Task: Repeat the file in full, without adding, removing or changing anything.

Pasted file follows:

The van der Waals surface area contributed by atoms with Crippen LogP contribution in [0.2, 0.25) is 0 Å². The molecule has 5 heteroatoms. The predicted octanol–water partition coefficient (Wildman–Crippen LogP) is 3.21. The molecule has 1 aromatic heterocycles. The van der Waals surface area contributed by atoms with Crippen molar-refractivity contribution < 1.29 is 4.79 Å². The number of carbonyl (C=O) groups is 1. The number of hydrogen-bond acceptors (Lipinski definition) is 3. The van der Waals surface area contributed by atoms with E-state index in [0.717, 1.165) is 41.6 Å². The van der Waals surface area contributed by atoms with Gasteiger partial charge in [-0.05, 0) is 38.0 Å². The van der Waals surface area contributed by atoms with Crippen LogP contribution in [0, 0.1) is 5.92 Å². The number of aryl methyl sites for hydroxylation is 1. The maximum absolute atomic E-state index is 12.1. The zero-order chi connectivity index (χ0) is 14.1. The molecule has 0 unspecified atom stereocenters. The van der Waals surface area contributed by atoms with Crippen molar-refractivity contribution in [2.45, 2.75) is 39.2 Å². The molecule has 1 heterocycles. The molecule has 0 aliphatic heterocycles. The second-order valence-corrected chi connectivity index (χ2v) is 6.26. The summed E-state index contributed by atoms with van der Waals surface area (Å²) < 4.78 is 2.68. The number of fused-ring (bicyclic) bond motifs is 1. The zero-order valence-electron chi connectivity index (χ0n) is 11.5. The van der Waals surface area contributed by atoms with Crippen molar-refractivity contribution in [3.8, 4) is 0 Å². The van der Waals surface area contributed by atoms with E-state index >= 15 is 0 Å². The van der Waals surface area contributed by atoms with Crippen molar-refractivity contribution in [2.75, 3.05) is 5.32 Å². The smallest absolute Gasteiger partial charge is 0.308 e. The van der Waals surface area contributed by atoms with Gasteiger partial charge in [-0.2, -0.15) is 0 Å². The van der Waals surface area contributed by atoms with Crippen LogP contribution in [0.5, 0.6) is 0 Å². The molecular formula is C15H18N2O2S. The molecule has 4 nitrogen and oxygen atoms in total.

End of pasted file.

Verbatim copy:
The van der Waals surface area contributed by atoms with Crippen LogP contribution in [0.2, 0.25) is 0 Å². The molecule has 5 heteroatoms. The predicted octanol–water partition coefficient (Wildman–Crippen LogP) is 3.21. The molecule has 1 aromatic heterocycles. The van der Waals surface area contributed by atoms with Crippen molar-refractivity contribution < 1.29 is 4.79 Å². The number of carbonyl (C=O) groups is 1. The number of hydrogen-bond acceptors (Lipinski definition) is 3. The van der Waals surface area contributed by atoms with E-state index in [0.717, 1.165) is 41.6 Å². The van der Waals surface area contributed by atoms with Gasteiger partial charge in [-0.05, 0) is 38.0 Å². The van der Waals surface area contributed by atoms with Crippen LogP contribution in [0, 0.1) is 5.92 Å². The number of aryl methyl sites for hydroxylation is 1. The maximum absolute atomic E-state index is 12.1. The zero-order chi connectivity index (χ0) is 14.1. The molecule has 0 unspecified atom stereocenters. The van der Waals surface area contributed by atoms with Crippen molar-refractivity contribution in [2.45, 2.75) is 39.2 Å². The molecule has 1 heterocycles. The molecule has 0 aliphatic heterocycles. The second-order valence-corrected chi connectivity index (χ2v) is 6.26. The summed E-state index contributed by atoms with van der Waals surface area (Å²) < 4.78 is 2.68. The number of fused-ring (bicyclic) bond motifs is 1. The zero-order valence-electron chi connectivity index (χ0n) is 11.5. The van der Waals surface area contributed by atoms with Crippen molar-refractivity contribution in [3.8, 4) is 0 Å². The van der Waals surface area contributed by atoms with E-state index >= 15 is 0 Å². The van der Waals surface area contributed by atoms with Crippen molar-refractivity contribution in [2.75, 3.05) is 5.32 Å². The smallest absolute Gasteiger partial charge is 0.308 e. The van der Waals surface area contributed by atoms with Gasteiger partial charge in [-0.2, -0.15) is 0 Å². The van der Waals surface area contributed by atoms with Crippen LogP contribution in [0.5, 0.6) is 0 Å². The molecular formula is C15H18N2O2S. The molecule has 4 nitrogen and oxygen atoms in total.